Defense Secretary Robert Gates gave his approval on the vote to overturn the "don’t ask, don’t tell policy" earlier this week. However, many media outlets stressed the apparent "lukewarm" nature of the endorsement, which may be unsurprising given the significant opposition to the measure, especially in conservative quarters.
The Family Research Council (FRC) has been at the forefront of trying to prevent the overhaul of the agreement that bans openly gay individuals from serving in the military. The organization’s lobbying arm called FRC Action recently launched an ad campaign accusing Democrats of attempting to use the military to "advance their radical social agenda."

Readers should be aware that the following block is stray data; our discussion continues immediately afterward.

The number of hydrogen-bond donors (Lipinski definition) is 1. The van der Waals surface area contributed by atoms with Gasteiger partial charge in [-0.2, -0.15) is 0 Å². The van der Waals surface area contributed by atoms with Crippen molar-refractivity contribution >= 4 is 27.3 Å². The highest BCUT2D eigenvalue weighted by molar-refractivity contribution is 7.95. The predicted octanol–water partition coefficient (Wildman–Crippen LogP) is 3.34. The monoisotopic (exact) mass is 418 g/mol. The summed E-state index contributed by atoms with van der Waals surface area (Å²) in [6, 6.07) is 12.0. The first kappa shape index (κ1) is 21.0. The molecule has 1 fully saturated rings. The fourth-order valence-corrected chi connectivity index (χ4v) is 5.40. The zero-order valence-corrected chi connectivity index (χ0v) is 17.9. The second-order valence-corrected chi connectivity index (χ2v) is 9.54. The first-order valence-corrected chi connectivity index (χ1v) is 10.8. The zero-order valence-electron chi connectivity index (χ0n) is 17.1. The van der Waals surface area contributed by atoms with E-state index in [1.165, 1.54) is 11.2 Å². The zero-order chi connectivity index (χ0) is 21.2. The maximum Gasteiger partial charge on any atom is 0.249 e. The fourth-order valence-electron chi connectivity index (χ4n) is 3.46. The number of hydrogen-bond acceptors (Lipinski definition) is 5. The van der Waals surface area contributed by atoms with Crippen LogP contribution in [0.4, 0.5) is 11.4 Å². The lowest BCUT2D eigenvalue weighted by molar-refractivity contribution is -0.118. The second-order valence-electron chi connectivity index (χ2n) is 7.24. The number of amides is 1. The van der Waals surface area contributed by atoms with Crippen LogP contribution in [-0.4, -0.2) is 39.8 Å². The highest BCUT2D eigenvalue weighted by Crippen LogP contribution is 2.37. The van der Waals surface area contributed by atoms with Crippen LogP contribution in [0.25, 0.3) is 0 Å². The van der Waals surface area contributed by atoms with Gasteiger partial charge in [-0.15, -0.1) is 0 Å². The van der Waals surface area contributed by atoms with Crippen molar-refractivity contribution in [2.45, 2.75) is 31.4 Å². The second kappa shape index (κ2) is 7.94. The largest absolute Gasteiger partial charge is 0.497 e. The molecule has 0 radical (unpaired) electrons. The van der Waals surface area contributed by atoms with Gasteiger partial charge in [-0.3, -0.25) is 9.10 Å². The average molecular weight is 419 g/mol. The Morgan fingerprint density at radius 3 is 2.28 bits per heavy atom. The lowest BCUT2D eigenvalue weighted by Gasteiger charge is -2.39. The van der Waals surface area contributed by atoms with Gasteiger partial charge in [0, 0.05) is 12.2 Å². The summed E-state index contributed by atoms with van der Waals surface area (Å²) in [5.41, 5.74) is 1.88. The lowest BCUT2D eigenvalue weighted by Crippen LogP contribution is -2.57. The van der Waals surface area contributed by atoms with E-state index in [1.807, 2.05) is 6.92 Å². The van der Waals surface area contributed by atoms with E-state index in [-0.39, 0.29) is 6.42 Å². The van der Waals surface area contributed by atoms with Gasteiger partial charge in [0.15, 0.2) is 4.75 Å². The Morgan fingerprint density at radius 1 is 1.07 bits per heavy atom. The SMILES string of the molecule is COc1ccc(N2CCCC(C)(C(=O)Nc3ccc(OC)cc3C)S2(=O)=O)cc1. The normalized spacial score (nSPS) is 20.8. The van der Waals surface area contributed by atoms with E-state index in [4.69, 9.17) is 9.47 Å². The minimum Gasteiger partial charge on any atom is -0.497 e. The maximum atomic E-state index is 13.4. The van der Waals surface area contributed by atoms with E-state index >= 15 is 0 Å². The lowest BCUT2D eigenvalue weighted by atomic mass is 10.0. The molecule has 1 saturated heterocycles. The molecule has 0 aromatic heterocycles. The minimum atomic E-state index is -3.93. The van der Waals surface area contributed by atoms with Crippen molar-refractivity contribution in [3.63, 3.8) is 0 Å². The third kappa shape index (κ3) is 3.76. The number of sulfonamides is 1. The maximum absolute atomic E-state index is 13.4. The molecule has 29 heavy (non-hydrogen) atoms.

"We call on Congress to protect the military, listen to our troops and the American people by rejecting this outrageous deal that politicizes the military at the expense of our national security," said FRC president Tony Perkins.
The FRC was seconded by the nation’s largest wartime veterans organization, The American Legion, which affirmed its opposition to repealing the law on the grounds that it served the military well for 17 years and that it would not be wise to make a major cultural change in the middle of two wars.
The legion’s National Commander Clarence E. Hill also pointed out that the Department of Defense has ordered a study on the policy, and the vote should not take place before the commission releases its findings.